If it’s not feasible to set up silos between DevRel leads and regular sales leads within a unified CRM or other shared platform, you may need another way to keep everyone in the company up to date on what DevRel is doing. A weekly email to the rest of the company is a simple way to keep everyone abreast of the latest DevRel connections, and those types of communications can be highlighted for managers and heads of departments to ensure the right people are seeing the pertinent info.

Much More than Just Avocados

While I stand by my avocado comparison, one of my all-time favorite analogies for DevRel comes from my good friend Amy Hermes who likens the role of DevRel to that of a cruise director. If you’ve ever been on a cruise, you know that the cruise director is the person who makes sure everyone has what they need, no one feels left out and everyone has someone to talk to. DevRel professionals are the cruise directors of the technical world.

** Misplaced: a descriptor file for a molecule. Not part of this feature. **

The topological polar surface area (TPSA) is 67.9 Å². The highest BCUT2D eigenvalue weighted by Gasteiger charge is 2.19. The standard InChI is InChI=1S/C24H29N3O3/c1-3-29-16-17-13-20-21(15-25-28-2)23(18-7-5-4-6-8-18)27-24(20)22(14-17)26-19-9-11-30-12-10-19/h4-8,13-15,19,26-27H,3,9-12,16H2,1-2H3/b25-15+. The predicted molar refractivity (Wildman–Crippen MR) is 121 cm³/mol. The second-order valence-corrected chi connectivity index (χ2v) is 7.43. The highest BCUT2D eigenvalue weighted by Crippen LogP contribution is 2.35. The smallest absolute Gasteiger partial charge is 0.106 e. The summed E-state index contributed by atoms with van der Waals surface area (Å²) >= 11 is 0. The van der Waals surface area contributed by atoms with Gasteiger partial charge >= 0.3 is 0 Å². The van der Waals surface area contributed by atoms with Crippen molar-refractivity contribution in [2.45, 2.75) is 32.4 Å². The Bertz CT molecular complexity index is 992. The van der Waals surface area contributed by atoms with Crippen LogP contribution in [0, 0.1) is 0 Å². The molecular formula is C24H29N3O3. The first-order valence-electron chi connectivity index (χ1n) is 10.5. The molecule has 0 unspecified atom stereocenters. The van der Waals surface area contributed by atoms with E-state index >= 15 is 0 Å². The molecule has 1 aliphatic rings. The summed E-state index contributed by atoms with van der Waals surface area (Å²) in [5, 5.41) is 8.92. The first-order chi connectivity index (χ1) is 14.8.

We are responsible for having our finger on the pulse of the community at large and being tuned into individuals within the community so that we know which people to introduce in order to increase engagement, strengthen relationships and uncover or create opportunities. We see the threads of conversations that haven’t happened yet, and we bring people together to get those conversations started. That’s how relationships get built, and from there — anything is possible.